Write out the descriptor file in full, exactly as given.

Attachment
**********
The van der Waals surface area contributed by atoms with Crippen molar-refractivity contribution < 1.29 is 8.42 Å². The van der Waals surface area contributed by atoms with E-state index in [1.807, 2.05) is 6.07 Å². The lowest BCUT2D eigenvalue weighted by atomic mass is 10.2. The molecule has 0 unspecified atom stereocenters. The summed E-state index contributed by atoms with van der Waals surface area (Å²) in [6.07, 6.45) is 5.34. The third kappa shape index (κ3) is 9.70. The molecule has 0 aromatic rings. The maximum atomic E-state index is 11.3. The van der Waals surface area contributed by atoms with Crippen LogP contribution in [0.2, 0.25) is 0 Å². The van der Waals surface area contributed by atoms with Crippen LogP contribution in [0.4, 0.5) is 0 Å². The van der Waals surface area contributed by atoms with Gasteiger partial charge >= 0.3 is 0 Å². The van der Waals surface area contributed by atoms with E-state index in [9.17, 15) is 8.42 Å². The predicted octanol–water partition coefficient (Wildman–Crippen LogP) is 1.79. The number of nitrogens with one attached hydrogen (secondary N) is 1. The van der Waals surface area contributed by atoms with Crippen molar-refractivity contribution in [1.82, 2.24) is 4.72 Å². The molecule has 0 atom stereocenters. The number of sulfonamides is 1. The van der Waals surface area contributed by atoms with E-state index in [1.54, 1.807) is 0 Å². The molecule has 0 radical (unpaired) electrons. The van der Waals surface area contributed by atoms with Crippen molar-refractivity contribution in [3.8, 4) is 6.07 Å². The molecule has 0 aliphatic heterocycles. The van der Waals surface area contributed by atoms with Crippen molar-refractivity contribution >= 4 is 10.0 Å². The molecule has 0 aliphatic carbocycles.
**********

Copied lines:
The van der Waals surface area contributed by atoms with Crippen molar-refractivity contribution < 1.29 is 8.42 Å². The van der Waals surface area contributed by atoms with E-state index in [1.807, 2.05) is 6.07 Å². The lowest BCUT2D eigenvalue weighted by atomic mass is 10.2. The molecule has 0 unspecified atom stereocenters. The summed E-state index contributed by atoms with van der Waals surface area (Å²) in [6.07, 6.45) is 5.34. The third kappa shape index (κ3) is 9.70. The molecule has 0 aromatic rings. The maximum atomic E-state index is 11.3. The van der Waals surface area contributed by atoms with Crippen LogP contribution in [0.2, 0.25) is 0 Å². The van der Waals surface area contributed by atoms with Crippen LogP contribution in [0.4, 0.5) is 0 Å². The van der Waals surface area contributed by atoms with Gasteiger partial charge >= 0.3 is 0 Å². The van der Waals surface area contributed by atoms with E-state index in [9.17, 15) is 8.42 Å². The predicted octanol–water partition coefficient (Wildman–Crippen LogP) is 1.79. The number of nitrogens with one attached hydrogen (secondary N) is 1. The van der Waals surface area contributed by atoms with Crippen molar-refractivity contribution in [1.82, 2.24) is 4.72 Å². The molecule has 0 atom stereocenters. The number of sulfonamides is 1. The van der Waals surface area contributed by atoms with E-state index in [1.54, 1.807) is 0 Å². The molecule has 0 radical (unpaired) electrons. The van der Waals surface area contributed by atoms with Crippen molar-refractivity contribution in [3.8, 4) is 6.07 Å². The molecule has 0 aliphatic heterocycles. The van der Waals surface area contributed by atoms with Crippen molar-refractivity contribution >= 4 is 10.0 Å². The molecule has 0 aliphatic carbocycles.